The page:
Earlier this year, the Indian Parliament enacted the Prevention of Corruption Act (Amendment) Act 2018 (the Act) in July, effecting a raft of changes to the Prevention of Corruption Act 1988 (PCA). Those set out below are worthy of particular note for businesses operating in India.

  1. It is now an offence for any person to give or promise to give an “undue advantage” to a person intending to induce or reward a public servant to perform their “public duty” “improperly”. This carries a punishment of up to seven year prison term and / or a fine. Those “compelled” to give such an undue advantage are exempt from prosecution, provided they file a report with the authorities within seven days. Absent definitions within the PCA, it remains to be seen how kept terms and concepts such as “improperly”, “public duty” and “compelled” will be interpreted.
  2. Closely mimicking the UK Bribery Act (UKBA), the amendments include the creation of a strict liability offence for commercial organisations (incorporated in India or carrying on “a part of a business” in India) where an associated person[1] gives or promises to give a public servant an undue advantage intending to obtain or retain for the commercial organisation: (a) business; or (b) an advantage in the conduct of business. In such circumstances, the commercial organisation concerned will be liable to pay a fine under section 9 of the PCA (as amended) unless it can rely on the defence that it has implemented “adequate procedures in compliance with such guidance as may be prescribed” to prevent associated persons from engaging in such conduct. One can expect that the guidance, once published, will resemble the substance of the “six principles” contained in the guidance published by the UK Ministry of Justice in March 2011.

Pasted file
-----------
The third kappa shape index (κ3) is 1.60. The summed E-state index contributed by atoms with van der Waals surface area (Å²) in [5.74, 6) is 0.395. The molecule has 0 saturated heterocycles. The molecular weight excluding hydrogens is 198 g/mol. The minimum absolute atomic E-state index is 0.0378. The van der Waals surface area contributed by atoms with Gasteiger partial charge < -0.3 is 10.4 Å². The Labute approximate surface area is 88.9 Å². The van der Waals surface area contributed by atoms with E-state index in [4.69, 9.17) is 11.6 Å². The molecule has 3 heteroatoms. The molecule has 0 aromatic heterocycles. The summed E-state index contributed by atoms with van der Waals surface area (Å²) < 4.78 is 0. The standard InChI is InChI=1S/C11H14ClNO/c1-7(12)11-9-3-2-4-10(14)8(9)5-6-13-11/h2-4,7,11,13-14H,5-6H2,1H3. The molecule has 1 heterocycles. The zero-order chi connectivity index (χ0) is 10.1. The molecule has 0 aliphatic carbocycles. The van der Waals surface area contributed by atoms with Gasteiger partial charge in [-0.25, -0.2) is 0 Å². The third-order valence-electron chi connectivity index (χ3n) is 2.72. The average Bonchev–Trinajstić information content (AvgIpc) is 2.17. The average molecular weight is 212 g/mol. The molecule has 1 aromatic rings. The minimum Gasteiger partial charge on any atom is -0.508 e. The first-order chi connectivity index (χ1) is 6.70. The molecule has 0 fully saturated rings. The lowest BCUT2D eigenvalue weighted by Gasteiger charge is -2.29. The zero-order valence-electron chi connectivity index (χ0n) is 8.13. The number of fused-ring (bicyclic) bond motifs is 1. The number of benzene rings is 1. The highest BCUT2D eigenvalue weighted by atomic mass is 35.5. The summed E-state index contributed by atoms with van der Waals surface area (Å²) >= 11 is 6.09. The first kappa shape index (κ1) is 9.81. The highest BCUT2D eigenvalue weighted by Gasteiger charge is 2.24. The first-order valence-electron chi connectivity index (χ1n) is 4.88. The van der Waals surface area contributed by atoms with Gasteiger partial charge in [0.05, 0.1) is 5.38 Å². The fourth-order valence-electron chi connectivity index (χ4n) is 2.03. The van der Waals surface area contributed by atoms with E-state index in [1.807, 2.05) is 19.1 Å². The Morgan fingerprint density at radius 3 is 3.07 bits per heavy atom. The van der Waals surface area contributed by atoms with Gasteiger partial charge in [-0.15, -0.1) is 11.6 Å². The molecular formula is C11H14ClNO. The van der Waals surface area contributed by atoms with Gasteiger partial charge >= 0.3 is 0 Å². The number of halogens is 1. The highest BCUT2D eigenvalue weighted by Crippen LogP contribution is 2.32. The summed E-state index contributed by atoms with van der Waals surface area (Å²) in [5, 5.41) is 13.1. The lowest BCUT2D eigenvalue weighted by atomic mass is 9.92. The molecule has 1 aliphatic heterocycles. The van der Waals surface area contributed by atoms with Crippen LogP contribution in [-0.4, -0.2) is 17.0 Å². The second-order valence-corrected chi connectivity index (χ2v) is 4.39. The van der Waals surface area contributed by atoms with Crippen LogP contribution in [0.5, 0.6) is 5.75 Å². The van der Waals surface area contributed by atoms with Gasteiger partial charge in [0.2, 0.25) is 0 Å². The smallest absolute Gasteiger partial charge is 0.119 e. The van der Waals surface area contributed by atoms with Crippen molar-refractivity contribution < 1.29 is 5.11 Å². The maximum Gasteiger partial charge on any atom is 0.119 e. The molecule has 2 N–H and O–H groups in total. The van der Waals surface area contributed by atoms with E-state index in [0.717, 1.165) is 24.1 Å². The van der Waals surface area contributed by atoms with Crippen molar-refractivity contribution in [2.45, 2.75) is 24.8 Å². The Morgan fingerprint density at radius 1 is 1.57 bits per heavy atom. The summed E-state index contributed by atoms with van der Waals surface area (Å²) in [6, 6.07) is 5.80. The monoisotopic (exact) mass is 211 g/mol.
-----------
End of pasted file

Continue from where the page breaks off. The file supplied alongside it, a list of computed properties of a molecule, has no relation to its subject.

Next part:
3. Drawing again from the UKBA, the Act introduces a new offence for any director, manager, secretary or other officer of a commercial organisation, where the commercial organisation commits an offence under section 9 of the PCA (see above) and such person is shown to have consented or connived in the commission of that offence. Such an offence is punishable with a prison term of up to seven years and / or a fine.
  4. Finally, the Act extends the Criminal Law Amendment Ordinance 1944 to the PCA to facilitate the forfeiture of property procured by persons through offences under the PCA.

Although this strengthening of the PCA has been welcomed in bringing India’s anti-corruption law more into line with the expectations of the UN Convention against Corruption, the Act has been the subject of some criticism. This is in part directed towards a new requirement contained in the Act which requires police officers to seek approval from the union or state government which employs a public servant (or employed a former public servant) before commencing an investigation against that public servant.

[1] For these purposes, a person is said to be “associated” with the commercial organisation if such person performs services for or on behalf of the commercial organisation.